PQR file (PDB2PQR / APBS)¶
Fields must be white-space separated or data are read incorrectly. PDB formatted files are not guaranteed to be white-space separated so extra care should be taken when quickly converting PDB files into PQR files using simple scripts.
For example, PQR files created with PDB2PQR and the –whitespace option are guaranteed to conform to the above format:
pdb2pqr --ff=charmm --whitespace 4ake.pdb 4ake.pqr
MDAnalysis reads data on a per-line basis from PQR files using the following format:
recordName serial atomName residueName chainID residueNumber X Y Z charge radius
If this fails it is assumed that the chainID was omitted and the shorter format is read:
recordName serial atomName residueName residueNumber X Y Z charge radius
Anything else will raise a
The whitespace is the most important feature of this format: fields must be separated by at least one space or tab character.
Charges (“Q”) are taken from the
MDAnalysis.core.groups.Atom.charge attribute while radii are obtained from the
If the segid is ‘SYSTEM’ then it will be set to the empty string. Otherwise the first letter will be used as the chain ID.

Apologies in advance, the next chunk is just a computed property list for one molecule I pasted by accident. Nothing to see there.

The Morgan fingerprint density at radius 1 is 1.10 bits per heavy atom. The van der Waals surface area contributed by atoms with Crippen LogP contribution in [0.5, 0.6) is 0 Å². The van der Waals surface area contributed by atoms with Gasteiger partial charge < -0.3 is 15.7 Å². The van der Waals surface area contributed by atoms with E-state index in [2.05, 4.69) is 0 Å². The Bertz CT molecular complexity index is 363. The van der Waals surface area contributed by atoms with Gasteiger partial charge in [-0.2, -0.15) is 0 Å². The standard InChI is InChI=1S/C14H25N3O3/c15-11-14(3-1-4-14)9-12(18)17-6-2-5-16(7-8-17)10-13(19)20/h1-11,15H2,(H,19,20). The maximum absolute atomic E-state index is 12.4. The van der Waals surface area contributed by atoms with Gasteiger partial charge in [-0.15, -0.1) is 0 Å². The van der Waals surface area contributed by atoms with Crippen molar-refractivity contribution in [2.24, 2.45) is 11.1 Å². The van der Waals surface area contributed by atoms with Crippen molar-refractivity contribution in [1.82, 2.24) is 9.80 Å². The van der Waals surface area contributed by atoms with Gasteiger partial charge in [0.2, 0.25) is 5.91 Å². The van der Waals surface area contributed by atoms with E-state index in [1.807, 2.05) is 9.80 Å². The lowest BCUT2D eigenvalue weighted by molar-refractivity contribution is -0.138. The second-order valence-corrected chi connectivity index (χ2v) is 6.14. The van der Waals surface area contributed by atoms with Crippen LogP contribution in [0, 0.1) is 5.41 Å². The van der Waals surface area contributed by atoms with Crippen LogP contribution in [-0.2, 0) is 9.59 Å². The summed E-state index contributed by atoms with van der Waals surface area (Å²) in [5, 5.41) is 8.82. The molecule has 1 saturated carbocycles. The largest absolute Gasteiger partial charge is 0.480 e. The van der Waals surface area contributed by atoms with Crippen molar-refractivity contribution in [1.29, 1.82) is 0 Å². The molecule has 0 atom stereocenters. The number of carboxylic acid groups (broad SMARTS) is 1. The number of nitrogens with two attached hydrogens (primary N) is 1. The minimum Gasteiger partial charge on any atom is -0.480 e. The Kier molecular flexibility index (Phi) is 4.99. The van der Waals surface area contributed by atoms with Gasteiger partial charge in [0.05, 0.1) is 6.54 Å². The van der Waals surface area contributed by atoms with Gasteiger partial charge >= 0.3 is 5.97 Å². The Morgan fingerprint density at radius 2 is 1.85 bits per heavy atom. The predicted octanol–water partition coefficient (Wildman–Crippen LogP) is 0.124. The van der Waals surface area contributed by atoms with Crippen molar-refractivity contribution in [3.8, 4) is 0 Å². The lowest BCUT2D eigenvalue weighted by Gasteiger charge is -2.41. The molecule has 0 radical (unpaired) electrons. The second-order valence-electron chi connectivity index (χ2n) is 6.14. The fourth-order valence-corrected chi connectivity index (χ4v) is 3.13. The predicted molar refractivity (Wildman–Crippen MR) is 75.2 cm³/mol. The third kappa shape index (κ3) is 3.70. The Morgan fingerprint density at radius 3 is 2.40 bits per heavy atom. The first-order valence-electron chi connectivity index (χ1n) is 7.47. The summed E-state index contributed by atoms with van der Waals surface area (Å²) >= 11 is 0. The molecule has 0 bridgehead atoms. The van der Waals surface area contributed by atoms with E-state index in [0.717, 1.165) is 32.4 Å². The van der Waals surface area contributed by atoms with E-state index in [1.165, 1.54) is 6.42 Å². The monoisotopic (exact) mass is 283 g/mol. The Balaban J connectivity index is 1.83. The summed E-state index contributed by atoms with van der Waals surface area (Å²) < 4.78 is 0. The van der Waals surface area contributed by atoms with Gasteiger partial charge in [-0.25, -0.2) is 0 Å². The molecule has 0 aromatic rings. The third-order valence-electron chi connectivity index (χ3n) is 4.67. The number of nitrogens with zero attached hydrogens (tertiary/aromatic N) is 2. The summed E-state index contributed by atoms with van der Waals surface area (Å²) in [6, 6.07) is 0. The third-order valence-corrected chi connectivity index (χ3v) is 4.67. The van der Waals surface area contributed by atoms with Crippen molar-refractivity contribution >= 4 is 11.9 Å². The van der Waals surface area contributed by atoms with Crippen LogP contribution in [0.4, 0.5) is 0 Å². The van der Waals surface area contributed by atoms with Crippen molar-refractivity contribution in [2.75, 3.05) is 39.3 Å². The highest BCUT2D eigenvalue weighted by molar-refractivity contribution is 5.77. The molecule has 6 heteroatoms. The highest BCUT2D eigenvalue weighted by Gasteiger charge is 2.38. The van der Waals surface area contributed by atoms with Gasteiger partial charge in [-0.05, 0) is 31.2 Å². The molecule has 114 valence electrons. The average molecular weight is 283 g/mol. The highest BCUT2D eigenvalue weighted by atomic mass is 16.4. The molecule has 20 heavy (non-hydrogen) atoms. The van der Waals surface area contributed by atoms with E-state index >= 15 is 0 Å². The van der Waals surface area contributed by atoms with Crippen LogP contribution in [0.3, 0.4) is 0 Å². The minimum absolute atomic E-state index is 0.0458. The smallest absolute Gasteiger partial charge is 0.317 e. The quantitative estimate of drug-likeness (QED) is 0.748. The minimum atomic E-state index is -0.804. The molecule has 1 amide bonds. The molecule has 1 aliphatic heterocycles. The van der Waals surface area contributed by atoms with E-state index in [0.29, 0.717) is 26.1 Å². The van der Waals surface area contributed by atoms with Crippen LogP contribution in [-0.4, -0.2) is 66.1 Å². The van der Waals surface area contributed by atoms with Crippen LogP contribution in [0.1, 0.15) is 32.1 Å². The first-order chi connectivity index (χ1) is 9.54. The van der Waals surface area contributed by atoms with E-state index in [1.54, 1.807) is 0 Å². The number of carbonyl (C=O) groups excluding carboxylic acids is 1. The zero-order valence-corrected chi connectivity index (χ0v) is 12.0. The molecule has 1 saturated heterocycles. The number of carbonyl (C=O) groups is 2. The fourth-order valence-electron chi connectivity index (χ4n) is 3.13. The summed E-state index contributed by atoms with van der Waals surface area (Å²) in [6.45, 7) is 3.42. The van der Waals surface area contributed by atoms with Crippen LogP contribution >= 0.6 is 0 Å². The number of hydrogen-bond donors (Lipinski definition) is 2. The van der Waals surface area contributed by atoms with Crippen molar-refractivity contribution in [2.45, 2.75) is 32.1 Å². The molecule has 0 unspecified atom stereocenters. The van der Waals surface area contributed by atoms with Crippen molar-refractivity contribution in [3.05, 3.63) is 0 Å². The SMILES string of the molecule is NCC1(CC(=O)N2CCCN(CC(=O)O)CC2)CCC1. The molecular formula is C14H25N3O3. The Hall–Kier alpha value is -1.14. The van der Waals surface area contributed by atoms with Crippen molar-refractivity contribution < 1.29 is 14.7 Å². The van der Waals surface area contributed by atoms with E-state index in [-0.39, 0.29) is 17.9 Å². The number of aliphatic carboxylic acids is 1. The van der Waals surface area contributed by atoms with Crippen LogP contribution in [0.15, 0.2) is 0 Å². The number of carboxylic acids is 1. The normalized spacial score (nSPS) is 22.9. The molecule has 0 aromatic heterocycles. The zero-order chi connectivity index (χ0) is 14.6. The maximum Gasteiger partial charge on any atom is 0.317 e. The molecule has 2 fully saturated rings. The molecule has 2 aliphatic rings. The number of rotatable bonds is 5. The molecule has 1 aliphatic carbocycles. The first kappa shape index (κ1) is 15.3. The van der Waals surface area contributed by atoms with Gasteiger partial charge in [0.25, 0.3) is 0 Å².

The serial number always starts at 1 and increments sequentially for the atoms.
The output format is similar to
Output should look like this (although the only real requirement is whitespace separation between all entries). The chainID is optional and can be omitted:
ATOM 1 N MET 1 -11.921 26.307 10.410 -0.3000 1.8500 ATOM 36 NH1 ARG 2 -6.545 25.499 3.854 -0.8000 1.8500 ATOM 37 HH11 ARG 2 -6.042 25.480 4.723 0.4600 0.2245
The PQR fields read are:
A string which specifies the type of PQR entry and should either be ATOM or HETATM.
An integer which provides the atom index (but note that MDAnalysis renumbers atoms so one cannot rely on the serial)
A string which provides the atom name.
A string which provides the residue name.
An optional string which provides the chain ID of the atom.
An integer which provides the residue index.
- X Y Z
Three floats which provide the atomic coordiantes.
A float which provides the atomic charge (in electrons).
A float which provides the atomic radius (in Å).
Clearly, this format can deviate wildly from PDB due to the use of whitespaces rather than specific column widths and alignments. This deviation can be particularly significant when large coordinate values are used.